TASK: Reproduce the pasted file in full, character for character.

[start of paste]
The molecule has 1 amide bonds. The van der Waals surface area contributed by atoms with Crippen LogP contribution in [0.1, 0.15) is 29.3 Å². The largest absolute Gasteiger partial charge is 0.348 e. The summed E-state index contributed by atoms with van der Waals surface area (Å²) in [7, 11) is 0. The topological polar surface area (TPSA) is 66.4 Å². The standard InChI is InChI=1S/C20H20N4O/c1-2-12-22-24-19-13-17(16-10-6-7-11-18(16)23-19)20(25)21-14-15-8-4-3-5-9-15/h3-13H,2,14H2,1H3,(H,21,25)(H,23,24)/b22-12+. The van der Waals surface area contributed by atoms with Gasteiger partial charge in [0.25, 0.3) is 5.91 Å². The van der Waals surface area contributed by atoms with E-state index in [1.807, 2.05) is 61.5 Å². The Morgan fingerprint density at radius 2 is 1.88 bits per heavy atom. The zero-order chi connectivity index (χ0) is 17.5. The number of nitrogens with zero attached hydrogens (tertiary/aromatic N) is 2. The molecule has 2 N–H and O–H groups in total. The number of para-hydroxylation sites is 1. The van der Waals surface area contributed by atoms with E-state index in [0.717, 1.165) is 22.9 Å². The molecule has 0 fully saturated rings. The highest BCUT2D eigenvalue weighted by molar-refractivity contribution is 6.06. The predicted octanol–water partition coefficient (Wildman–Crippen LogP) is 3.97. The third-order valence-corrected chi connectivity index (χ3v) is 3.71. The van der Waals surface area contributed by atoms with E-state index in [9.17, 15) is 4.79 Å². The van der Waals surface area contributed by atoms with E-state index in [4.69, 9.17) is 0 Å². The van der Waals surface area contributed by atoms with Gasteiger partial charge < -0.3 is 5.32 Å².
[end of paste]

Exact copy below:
The molecule has 1 amide bonds. The van der Waals surface area contributed by atoms with Crippen LogP contribution in [0.1, 0.15) is 29.3 Å². The largest absolute Gasteiger partial charge is 0.348 e. The summed E-state index contributed by atoms with van der Waals surface area (Å²) in [7, 11) is 0. The topological polar surface area (TPSA) is 66.4 Å². The standard InChI is InChI=1S/C20H20N4O/c1-2-12-22-24-19-13-17(16-10-6-7-11-18(16)23-19)20(25)21-14-15-8-4-3-5-9-15/h3-13H,2,14H2,1H3,(H,21,25)(H,23,24)/b22-12+. The van der Waals surface area contributed by atoms with Gasteiger partial charge in [0.25, 0.3) is 5.91 Å². The van der Waals surface area contributed by atoms with E-state index in [1.807, 2.05) is 61.5 Å². The Morgan fingerprint density at radius 2 is 1.88 bits per heavy atom. The zero-order chi connectivity index (χ0) is 17.5. The number of nitrogens with zero attached hydrogens (tertiary/aromatic N) is 2. The molecule has 2 N–H and O–H groups in total. The number of para-hydroxylation sites is 1. The van der Waals surface area contributed by atoms with E-state index in [0.717, 1.165) is 22.9 Å². The molecule has 0 fully saturated rings. The highest BCUT2D eigenvalue weighted by molar-refractivity contribution is 6.06. The predicted octanol–water partition coefficient (Wildman–Crippen LogP) is 3.97. The third-order valence-corrected chi connectivity index (χ3v) is 3.71. The van der Waals surface area contributed by atoms with E-state index in [9.17, 15) is 4.79 Å². The van der Waals surface area contributed by atoms with E-state index in [4.69, 9.17) is 0 Å². The van der Waals surface area contributed by atoms with Gasteiger partial charge < -0.3 is 5.32 Å².